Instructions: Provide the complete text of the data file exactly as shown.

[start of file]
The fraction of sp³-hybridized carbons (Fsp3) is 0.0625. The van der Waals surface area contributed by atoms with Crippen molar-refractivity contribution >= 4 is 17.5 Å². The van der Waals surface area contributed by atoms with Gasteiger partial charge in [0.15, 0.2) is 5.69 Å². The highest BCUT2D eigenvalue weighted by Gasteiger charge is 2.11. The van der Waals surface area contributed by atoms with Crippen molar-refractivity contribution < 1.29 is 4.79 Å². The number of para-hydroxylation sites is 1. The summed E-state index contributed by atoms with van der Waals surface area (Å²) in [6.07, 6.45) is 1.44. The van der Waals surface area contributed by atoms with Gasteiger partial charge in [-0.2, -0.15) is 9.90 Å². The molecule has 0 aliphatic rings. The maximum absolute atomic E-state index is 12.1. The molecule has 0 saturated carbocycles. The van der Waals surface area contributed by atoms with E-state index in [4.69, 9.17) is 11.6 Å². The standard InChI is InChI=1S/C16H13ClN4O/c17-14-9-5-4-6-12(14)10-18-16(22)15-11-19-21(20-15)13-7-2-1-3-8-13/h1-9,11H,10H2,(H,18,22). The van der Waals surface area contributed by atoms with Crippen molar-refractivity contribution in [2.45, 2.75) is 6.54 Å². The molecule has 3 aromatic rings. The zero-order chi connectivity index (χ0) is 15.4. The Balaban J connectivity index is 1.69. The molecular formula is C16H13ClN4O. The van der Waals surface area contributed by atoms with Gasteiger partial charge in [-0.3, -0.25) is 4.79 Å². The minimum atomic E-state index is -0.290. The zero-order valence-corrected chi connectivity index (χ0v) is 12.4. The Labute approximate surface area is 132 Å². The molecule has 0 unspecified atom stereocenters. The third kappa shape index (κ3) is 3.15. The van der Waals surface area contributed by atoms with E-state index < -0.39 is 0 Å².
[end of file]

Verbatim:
The fraction of sp³-hybridized carbons (Fsp3) is 0.0625. The van der Waals surface area contributed by atoms with Crippen molar-refractivity contribution >= 4 is 17.5 Å². The van der Waals surface area contributed by atoms with Gasteiger partial charge in [0.15, 0.2) is 5.69 Å². The highest BCUT2D eigenvalue weighted by Gasteiger charge is 2.11. The van der Waals surface area contributed by atoms with Crippen molar-refractivity contribution < 1.29 is 4.79 Å². The number of para-hydroxylation sites is 1. The summed E-state index contributed by atoms with van der Waals surface area (Å²) in [6.07, 6.45) is 1.44. The van der Waals surface area contributed by atoms with Gasteiger partial charge in [-0.2, -0.15) is 9.90 Å². The molecule has 0 aliphatic rings. The maximum absolute atomic E-state index is 12.1. The molecule has 0 saturated carbocycles. The van der Waals surface area contributed by atoms with E-state index in [4.69, 9.17) is 11.6 Å². The standard InChI is InChI=1S/C16H13ClN4O/c17-14-9-5-4-6-12(14)10-18-16(22)15-11-19-21(20-15)13-7-2-1-3-8-13/h1-9,11H,10H2,(H,18,22). The van der Waals surface area contributed by atoms with Crippen molar-refractivity contribution in [2.45, 2.75) is 6.54 Å². The molecule has 3 aromatic rings. The zero-order chi connectivity index (χ0) is 15.4. The Balaban J connectivity index is 1.69. The molecular formula is C16H13ClN4O. The van der Waals surface area contributed by atoms with Gasteiger partial charge in [-0.3, -0.25) is 4.79 Å². The minimum atomic E-state index is -0.290. The zero-order valence-corrected chi connectivity index (χ0v) is 12.4. The Labute approximate surface area is 132 Å². The molecule has 0 unspecified atom stereocenters. The third kappa shape index (κ3) is 3.15. The van der Waals surface area contributed by atoms with E-state index < -0.39 is 0 Å².